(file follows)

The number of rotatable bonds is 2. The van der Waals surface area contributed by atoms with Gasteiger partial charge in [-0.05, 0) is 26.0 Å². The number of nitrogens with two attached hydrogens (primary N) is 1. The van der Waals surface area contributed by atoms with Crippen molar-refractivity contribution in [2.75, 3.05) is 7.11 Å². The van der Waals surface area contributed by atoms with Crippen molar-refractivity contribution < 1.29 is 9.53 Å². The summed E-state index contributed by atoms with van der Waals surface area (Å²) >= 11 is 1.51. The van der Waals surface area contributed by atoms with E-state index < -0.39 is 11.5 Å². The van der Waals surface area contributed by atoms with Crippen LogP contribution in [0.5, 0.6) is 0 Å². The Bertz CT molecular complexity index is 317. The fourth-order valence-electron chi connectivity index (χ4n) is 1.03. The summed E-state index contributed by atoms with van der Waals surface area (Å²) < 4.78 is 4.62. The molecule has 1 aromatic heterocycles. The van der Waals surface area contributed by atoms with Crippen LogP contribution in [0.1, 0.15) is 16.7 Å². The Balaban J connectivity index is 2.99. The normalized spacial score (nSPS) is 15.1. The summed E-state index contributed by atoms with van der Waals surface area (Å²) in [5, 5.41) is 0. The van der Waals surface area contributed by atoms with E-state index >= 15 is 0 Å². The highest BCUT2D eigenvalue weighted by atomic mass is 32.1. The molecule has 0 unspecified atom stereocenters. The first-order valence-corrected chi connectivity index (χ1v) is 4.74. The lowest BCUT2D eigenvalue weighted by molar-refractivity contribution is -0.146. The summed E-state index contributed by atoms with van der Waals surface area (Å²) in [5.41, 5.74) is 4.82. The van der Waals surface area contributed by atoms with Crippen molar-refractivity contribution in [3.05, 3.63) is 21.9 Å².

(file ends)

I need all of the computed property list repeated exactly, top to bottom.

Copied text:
The number of rotatable bonds is 2. The van der Waals surface area contributed by atoms with Gasteiger partial charge in [-0.05, 0) is 26.0 Å². The number of nitrogens with two attached hydrogens (primary N) is 1. The van der Waals surface area contributed by atoms with Crippen molar-refractivity contribution in [2.75, 3.05) is 7.11 Å². The van der Waals surface area contributed by atoms with Crippen molar-refractivity contribution < 1.29 is 9.53 Å². The summed E-state index contributed by atoms with van der Waals surface area (Å²) >= 11 is 1.51. The van der Waals surface area contributed by atoms with E-state index < -0.39 is 11.5 Å². The van der Waals surface area contributed by atoms with Crippen LogP contribution in [0.5, 0.6) is 0 Å². The Bertz CT molecular complexity index is 317. The fourth-order valence-electron chi connectivity index (χ4n) is 1.03. The summed E-state index contributed by atoms with van der Waals surface area (Å²) < 4.78 is 4.62. The molecule has 1 aromatic heterocycles. The van der Waals surface area contributed by atoms with Crippen LogP contribution in [0.1, 0.15) is 16.7 Å². The Balaban J connectivity index is 2.99. The normalized spacial score (nSPS) is 15.1. The summed E-state index contributed by atoms with van der Waals surface area (Å²) in [5, 5.41) is 0. The van der Waals surface area contributed by atoms with E-state index >= 15 is 0 Å². The highest BCUT2D eigenvalue weighted by atomic mass is 32.1. The molecule has 0 unspecified atom stereocenters. The first-order valence-corrected chi connectivity index (χ1v) is 4.74. The lowest BCUT2D eigenvalue weighted by molar-refractivity contribution is -0.146. The summed E-state index contributed by atoms with van der Waals surface area (Å²) in [5.41, 5.74) is 4.82. The van der Waals surface area contributed by atoms with Crippen molar-refractivity contribution in [3.05, 3.63) is 21.9 Å².